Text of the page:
- in the electricity sector, there's a plausible scenario that we're going to need a big expansion of generation capacity to cope with the likes of cars moving from petrol to electric power. But I'm left wondering whether we can get our infrastructural and regulatory acts together to enable it to happen. And while we're on electricity, what's happened to the retail electricity pricing review?

- I'm now persuaded (rather belatedly) that prohibiting the Commerce Commission from accepting behavioural undertakings in the context of a merger makes little or no sense. Sarah Keene at Russell McVeagh has been arguing this for yonks, and did again at the workshop, and no doubt others have been pushing the barrow too, and I think it's correct. The Commission might well end up using the power sparingly, but it's better than not having the option at all

Christchurch itself was an eye-opener: there are more swathes of the CBD than I'd expected that are still vacant lots. A lot of reconstruction has already been done, and a good deal more work is underway, but there's still an awful lot left, as the cathedral in particular reminds us.

Friday, 20 September 2019

Let's get more active

By far the best single way to get unemployment down is to keep up a good run of economic growth at a robust pace. Not only does the unemployment rate go down, but the longer and stronger the expansion, the more it succeeds in bringing more marginalised groups into employment.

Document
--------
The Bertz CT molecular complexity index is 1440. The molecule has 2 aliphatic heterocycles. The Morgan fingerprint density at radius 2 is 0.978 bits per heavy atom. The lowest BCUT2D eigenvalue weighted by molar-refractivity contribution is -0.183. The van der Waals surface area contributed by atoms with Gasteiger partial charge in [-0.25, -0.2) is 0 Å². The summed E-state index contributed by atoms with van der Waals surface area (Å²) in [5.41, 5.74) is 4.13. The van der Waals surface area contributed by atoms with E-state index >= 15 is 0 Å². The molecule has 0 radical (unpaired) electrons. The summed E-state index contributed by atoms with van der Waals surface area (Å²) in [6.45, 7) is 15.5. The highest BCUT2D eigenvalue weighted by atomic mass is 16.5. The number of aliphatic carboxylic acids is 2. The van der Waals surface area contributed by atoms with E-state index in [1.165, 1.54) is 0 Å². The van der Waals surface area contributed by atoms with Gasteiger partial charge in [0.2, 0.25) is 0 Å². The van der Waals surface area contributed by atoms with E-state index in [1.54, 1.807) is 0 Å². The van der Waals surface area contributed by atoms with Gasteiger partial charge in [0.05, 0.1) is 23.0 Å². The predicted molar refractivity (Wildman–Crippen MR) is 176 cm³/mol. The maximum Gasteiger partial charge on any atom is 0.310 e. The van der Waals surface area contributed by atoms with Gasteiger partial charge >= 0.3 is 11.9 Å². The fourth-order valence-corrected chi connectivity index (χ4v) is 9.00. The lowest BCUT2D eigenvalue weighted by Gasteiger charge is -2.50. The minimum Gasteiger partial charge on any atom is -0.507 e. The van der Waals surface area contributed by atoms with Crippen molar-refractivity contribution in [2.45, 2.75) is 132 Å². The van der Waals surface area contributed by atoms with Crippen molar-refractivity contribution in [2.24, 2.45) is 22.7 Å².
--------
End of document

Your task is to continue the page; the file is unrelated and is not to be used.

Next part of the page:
I've shown previous versions of the graph below: here's the up to date version, which shows (yet again) that less favoured groups suffer distressingly high rises in unemployment when the business cycle goes pear-shaped, but conversely a long expansion works its magic on everyone, even on those who tend to be on the outer. It's not perfect - rates of unemployment for some groups, notably Maori and Pasifika, are still too high - but the long post-GFC expansion has seen big falls in the unemployment rate across all groups..

Because growth alone will not deal to everything there's always a role for 'active' labour market policies that try to make the labour market work better. Residual unemployment for example could be down to things like skills mismatches: employers are looking for people with skills they don't have. Or it could be down to regional immobility: who's going to move from Northland to a job vacancy in Auckland given the cost of putting a roof over your head in Auckland? And there can be other mismatches preventing people willing to hire from signing the deal with people wanting to work.